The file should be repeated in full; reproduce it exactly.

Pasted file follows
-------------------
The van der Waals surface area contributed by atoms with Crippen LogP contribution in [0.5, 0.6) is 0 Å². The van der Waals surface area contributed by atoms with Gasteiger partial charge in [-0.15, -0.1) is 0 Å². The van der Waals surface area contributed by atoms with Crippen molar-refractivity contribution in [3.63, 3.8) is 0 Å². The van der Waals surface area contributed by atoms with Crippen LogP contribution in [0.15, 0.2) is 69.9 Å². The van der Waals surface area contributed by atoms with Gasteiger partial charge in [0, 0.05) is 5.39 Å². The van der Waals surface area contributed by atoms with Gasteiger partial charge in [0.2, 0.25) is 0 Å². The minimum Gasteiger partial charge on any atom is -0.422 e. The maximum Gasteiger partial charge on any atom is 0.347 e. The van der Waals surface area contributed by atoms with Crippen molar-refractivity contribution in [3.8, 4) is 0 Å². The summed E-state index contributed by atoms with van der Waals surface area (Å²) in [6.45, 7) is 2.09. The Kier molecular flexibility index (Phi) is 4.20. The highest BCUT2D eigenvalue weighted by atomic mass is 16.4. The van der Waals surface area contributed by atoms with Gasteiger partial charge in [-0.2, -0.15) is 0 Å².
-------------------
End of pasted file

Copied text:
The van der Waals surface area contributed by atoms with Crippen LogP contribution in [0.5, 0.6) is 0 Å². The van der Waals surface area contributed by atoms with Gasteiger partial charge in [-0.15, -0.1) is 0 Å². The van der Waals surface area contributed by atoms with Crippen molar-refractivity contribution in [3.63, 3.8) is 0 Å². The van der Waals surface area contributed by atoms with Crippen LogP contribution in [0.15, 0.2) is 69.9 Å². The van der Waals surface area contributed by atoms with Gasteiger partial charge in [0, 0.05) is 5.39 Å². The van der Waals surface area contributed by atoms with Gasteiger partial charge in [0.2, 0.25) is 0 Å². The minimum Gasteiger partial charge on any atom is -0.422 e. The maximum Gasteiger partial charge on any atom is 0.347 e. The van der Waals surface area contributed by atoms with Crippen molar-refractivity contribution in [3.8, 4) is 0 Å². The summed E-state index contributed by atoms with van der Waals surface area (Å²) in [6.45, 7) is 2.09. The Kier molecular flexibility index (Phi) is 4.20. The highest BCUT2D eigenvalue weighted by atomic mass is 16.4. The van der Waals surface area contributed by atoms with Gasteiger partial charge in [-0.2, -0.15) is 0 Å².